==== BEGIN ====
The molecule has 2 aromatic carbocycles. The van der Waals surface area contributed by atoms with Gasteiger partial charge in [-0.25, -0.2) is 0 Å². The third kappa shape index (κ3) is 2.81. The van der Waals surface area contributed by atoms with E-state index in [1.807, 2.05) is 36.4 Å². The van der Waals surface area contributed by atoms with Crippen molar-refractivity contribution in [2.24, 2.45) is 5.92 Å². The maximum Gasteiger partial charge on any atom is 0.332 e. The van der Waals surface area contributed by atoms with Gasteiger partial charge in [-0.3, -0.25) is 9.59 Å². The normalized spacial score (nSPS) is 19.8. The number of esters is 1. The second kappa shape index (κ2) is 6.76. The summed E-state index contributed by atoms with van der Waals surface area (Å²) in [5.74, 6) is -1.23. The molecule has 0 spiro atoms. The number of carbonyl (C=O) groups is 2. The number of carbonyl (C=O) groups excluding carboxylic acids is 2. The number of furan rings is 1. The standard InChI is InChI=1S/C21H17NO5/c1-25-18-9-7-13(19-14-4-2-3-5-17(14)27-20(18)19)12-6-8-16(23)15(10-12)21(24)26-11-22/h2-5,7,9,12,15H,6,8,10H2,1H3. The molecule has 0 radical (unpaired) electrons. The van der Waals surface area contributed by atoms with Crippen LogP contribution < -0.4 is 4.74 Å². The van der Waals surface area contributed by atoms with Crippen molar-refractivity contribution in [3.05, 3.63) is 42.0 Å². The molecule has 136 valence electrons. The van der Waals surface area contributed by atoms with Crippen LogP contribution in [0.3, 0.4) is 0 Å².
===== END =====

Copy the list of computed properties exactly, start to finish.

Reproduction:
The molecule has 2 aromatic carbocycles. The van der Waals surface area contributed by atoms with Gasteiger partial charge in [-0.25, -0.2) is 0 Å². The third kappa shape index (κ3) is 2.81. The van der Waals surface area contributed by atoms with E-state index in [1.807, 2.05) is 36.4 Å². The van der Waals surface area contributed by atoms with Crippen molar-refractivity contribution in [2.24, 2.45) is 5.92 Å². The maximum Gasteiger partial charge on any atom is 0.332 e. The van der Waals surface area contributed by atoms with Gasteiger partial charge in [-0.3, -0.25) is 9.59 Å². The normalized spacial score (nSPS) is 19.8. The number of esters is 1. The second kappa shape index (κ2) is 6.76. The summed E-state index contributed by atoms with van der Waals surface area (Å²) in [5.74, 6) is -1.23. The molecule has 0 spiro atoms. The number of carbonyl (C=O) groups is 2. The number of carbonyl (C=O) groups excluding carboxylic acids is 2. The number of furan rings is 1. The standard InChI is InChI=1S/C21H17NO5/c1-25-18-9-7-13(19-14-4-2-3-5-17(14)27-20(18)19)12-6-8-16(23)15(10-12)21(24)26-11-22/h2-5,7,9,12,15H,6,8,10H2,1H3. The molecule has 0 radical (unpaired) electrons. The van der Waals surface area contributed by atoms with Crippen LogP contribution < -0.4 is 4.74 Å². The van der Waals surface area contributed by atoms with Crippen molar-refractivity contribution in [3.05, 3.63) is 42.0 Å². The molecule has 136 valence electrons. The van der Waals surface area contributed by atoms with Crippen LogP contribution in [0.3, 0.4) is 0 Å².